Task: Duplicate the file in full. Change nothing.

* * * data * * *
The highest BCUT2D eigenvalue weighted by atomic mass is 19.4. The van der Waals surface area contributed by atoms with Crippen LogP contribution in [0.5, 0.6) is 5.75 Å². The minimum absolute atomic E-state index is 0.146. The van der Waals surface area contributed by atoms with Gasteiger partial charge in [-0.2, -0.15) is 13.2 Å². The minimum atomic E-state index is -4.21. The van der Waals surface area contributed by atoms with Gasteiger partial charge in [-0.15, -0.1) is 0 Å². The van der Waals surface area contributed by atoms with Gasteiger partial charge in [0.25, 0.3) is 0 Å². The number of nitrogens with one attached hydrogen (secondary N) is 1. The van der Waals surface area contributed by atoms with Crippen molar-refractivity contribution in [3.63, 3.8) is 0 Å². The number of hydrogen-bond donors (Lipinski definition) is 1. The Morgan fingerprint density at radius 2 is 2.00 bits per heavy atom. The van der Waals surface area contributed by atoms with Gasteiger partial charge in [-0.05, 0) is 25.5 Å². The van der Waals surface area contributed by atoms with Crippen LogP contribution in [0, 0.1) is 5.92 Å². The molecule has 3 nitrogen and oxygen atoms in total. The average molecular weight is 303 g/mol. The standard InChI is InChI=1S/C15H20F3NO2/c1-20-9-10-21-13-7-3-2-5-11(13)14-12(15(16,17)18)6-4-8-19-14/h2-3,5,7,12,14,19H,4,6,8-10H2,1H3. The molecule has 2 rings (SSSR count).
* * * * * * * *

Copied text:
The highest BCUT2D eigenvalue weighted by atomic mass is 19.4. The van der Waals surface area contributed by atoms with Crippen LogP contribution in [0.5, 0.6) is 5.75 Å². The minimum absolute atomic E-state index is 0.146. The van der Waals surface area contributed by atoms with Gasteiger partial charge in [-0.2, -0.15) is 13.2 Å². The minimum atomic E-state index is -4.21. The van der Waals surface area contributed by atoms with Gasteiger partial charge in [-0.15, -0.1) is 0 Å². The van der Waals surface area contributed by atoms with Gasteiger partial charge in [0.25, 0.3) is 0 Å². The number of nitrogens with one attached hydrogen (secondary N) is 1. The van der Waals surface area contributed by atoms with Crippen molar-refractivity contribution in [3.63, 3.8) is 0 Å². The number of hydrogen-bond donors (Lipinski definition) is 1. The Morgan fingerprint density at radius 2 is 2.00 bits per heavy atom. The van der Waals surface area contributed by atoms with Gasteiger partial charge in [-0.05, 0) is 25.5 Å². The van der Waals surface area contributed by atoms with Crippen LogP contribution in [0, 0.1) is 5.92 Å². The molecule has 3 nitrogen and oxygen atoms in total. The average molecular weight is 303 g/mol. The standard InChI is InChI=1S/C15H20F3NO2/c1-20-9-10-21-13-7-3-2-5-11(13)14-12(15(16,17)18)6-4-8-19-14/h2-3,5,7,12,14,19H,4,6,8-10H2,1H3. The molecule has 2 rings (SSSR count).